The concept of coworking is expanding, and many spaces include some element of work trade or volunteering in coworking. In many cases, this comes in the form of a member in the space volunteering some of their time to work for the space itself, whether that is as a receptionist or another function. In return, that member would get a free or heavily discounted membership, acting as a work trade.
The idea of volunteering helps to create a sense of the coworking community since members who volunteer are involved in the day-to-day functionality and have more of a vested interest in the space. Everyone involved benefits from the situation, which is why more spaces have begun offering this type of work trade.
Those who want to participate in coworking via a work trade should have no shortage of options to choose from. Many spaces offer some sort of system for this type of trade, although it varies based on the coworking company.
HatchLab has posted listings for this type of volunteer position in exchange for membership.
Gangplank takes volunteering in coworking to the next level. It offers a free coworking space, but all members volunteer. They can either volunteer to run the space itself or work on another project that the city government provides. There are already locations throughout the United States and Canada, and Gangplank is willing to expand with the help of community enthusiasts.
Blogfabrik in Berlin takes a different approach, offering membership in exchange for writing two articles each month for the space’s online publication. Members also promote their own articles, and they each organize one event per year. This space also lets members work with Kiosk to get paid for additional work.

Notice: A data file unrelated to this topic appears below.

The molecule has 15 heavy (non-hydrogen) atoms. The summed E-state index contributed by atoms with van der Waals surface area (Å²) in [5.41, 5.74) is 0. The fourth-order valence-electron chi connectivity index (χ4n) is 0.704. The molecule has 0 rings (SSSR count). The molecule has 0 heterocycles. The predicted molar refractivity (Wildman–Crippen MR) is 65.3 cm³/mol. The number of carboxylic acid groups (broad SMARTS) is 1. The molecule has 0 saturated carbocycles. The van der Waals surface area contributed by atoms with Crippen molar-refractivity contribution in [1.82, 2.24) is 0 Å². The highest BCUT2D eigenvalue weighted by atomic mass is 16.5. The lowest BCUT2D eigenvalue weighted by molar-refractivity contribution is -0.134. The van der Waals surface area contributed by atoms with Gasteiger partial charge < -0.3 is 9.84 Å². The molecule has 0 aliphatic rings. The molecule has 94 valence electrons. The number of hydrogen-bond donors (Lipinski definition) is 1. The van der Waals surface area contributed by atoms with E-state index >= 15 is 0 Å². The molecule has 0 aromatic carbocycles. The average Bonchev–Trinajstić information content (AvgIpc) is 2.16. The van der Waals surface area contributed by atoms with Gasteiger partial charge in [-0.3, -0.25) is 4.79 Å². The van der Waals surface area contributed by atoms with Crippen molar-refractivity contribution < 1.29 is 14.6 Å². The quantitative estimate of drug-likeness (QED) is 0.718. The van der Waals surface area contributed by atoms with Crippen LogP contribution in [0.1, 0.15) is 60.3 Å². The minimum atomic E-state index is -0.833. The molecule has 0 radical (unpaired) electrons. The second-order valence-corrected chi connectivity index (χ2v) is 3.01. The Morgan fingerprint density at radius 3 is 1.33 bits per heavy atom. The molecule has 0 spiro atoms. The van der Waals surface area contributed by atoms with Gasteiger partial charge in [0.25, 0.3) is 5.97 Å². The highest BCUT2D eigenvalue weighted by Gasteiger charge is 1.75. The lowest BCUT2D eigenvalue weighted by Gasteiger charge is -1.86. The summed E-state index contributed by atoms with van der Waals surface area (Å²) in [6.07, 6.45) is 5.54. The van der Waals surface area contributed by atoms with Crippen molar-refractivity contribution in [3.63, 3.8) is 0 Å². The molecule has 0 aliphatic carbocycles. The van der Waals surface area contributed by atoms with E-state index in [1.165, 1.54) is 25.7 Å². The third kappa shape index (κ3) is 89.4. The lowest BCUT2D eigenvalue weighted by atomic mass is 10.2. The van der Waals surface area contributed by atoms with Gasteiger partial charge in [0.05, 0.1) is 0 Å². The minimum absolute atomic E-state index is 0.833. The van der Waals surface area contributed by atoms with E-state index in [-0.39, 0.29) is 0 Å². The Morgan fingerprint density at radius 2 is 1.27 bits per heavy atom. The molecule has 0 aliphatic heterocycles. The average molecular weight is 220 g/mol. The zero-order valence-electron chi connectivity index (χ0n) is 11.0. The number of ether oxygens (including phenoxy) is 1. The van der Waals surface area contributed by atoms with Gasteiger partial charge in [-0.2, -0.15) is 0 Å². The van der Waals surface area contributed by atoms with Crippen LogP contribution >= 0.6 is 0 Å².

There are numerous benefits associated with a work trade in coworking for all parties involved. Those who choose to participate in volunteering in coworking will receive some rewards for their contributions, such as a free or discounted membership. This can be a significant advantage to those with limited budgets, particularly entrepreneurs.
From the perspective of the space itself, they will have knowledgeable receptionists or hosts in their space who understand how it functions. This means that if someone comes in with questions about the space to see if it is right for them, the host can tell them about their own positive personal experience. There is no need for a depersonalized script since those introducing potential members choose to use the space themselves and understand the benefits.
Additionally, because the space’s hosts and receptionists are members, there is less training necessary before those positions are filled. While the coworking company still needs to show them specific processes for signing people up and completing other tasks, they do not need to explain to hosts where items are in the space or how it works since their membership experience already gave them that information.
The fact that the hosts or community managers in a space with work trades are also members means that they have a vested interest in the space, as mentioned above. Since these members want to continue using the coworking space, they are likely to make an extra effort to ensure that everyone has a positive experience there and it continues to thrive.
Additionally, volunteering or having a work trade increases the number of interactions members have with each other in an organic manner. This helps improve the sense of a coworking community. Not only does that community feeling enhance the overall atmosphere of a space, but it also makes it more likely that members will turn to each other for assistance and collaboration when necessary, one of the goals of coworking.
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